Couples struggling to get pregnant often turn to reproductive specialists for help. These specialists are now working to reduce the risk of multiple births associated with many planned pregnancies.
Thanks to help from reproductive medicine, Tatiana Ripalda is the proud mom of an eight-month old baby boy. Choosing to use in vitro fertilization, or IVF, was no easy decision for the 33-year-old.
"I know the complications and I know I was older, not a spring chicken anymore, so and I just didn't want to go through any complications," she said.
New federal numbers show that nearly half of all pregnancies done through advanced fertility are producing multiple births. While cases like the "Octomom" are rare, the rate of twin births has barely budged. Instead of being twice as nice, fertility experts say that can be double trouble.
"A lot of times we talk to patients that come in and the first thing that comes out of their mouth is, 'I want two, I want two babies and I can be done. If I'm going to do this why not get two?' Well they really don't know what they're getting into," explained Dr. Marcelo Barrionuevo with IVF FLORIDA.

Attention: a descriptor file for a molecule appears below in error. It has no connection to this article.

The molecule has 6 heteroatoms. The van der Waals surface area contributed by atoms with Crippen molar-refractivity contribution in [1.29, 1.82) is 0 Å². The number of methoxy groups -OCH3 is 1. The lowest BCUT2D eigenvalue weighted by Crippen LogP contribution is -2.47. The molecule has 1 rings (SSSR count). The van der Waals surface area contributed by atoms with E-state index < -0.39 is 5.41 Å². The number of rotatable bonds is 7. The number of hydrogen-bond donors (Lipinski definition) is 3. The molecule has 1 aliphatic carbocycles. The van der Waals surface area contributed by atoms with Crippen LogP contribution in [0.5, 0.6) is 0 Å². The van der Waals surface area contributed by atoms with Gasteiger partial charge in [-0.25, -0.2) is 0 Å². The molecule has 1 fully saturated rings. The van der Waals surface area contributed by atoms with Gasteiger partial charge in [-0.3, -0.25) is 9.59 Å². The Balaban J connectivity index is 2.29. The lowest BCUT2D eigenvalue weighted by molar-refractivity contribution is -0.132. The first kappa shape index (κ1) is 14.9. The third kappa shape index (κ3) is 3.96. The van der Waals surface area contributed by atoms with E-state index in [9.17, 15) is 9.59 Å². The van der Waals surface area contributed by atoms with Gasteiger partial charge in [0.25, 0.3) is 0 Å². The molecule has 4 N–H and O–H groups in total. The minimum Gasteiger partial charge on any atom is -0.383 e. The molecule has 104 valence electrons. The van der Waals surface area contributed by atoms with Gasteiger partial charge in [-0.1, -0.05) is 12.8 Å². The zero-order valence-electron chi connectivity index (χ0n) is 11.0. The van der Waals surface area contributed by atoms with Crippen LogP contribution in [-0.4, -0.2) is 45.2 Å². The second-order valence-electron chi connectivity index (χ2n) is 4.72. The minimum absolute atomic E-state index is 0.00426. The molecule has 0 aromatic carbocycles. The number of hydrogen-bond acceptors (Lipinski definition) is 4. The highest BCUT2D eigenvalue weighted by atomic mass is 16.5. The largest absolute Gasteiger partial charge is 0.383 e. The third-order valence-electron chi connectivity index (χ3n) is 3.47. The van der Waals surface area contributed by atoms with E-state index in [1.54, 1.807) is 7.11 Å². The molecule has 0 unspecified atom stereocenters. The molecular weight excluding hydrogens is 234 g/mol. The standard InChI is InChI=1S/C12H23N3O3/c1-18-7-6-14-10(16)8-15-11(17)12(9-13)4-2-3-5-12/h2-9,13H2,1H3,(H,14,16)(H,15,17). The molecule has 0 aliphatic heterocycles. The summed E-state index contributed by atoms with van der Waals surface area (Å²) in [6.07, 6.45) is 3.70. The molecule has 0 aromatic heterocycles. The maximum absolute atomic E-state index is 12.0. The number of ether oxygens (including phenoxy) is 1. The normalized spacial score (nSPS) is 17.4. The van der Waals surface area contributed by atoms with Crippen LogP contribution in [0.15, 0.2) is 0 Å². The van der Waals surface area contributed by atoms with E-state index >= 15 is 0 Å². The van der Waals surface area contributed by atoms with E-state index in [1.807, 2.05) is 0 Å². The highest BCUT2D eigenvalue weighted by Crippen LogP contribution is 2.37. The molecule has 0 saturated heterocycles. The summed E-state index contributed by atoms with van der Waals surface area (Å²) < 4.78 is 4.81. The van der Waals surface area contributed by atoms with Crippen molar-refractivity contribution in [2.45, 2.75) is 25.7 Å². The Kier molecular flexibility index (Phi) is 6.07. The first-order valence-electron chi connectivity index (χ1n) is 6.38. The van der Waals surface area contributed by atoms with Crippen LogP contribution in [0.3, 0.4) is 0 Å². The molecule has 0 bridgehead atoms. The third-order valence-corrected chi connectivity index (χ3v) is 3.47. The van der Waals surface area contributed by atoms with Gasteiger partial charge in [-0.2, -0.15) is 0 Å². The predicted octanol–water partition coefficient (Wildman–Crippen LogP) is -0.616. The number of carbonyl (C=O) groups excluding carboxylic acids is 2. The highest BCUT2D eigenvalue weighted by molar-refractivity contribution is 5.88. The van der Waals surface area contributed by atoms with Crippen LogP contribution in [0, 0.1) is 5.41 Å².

Fertility experts say implanting two embryo's does not double the chance of having a baby. They say it only doubles the risk of multiple births, if the pregnancy is successful.
"Any uterus was not created to carry more than one pregnancy," said Barrionuevo. "And if the pregnancy goes on with twins or triplets, those babies will be born prematurely with multiple severe problems."
Ripalda is glad she followed her doctor's advice to implant just one embryo. She and her husband may try for another baby down the road, but for now, their is all on their son Christian.
"We just want to enjoy him," she said. "He's our blessing."
The American Society for Reproductive Medicine says women under the age of 35 should only receive one embryo at a time. That number rises for older women, since they do have more trouble conceiving.
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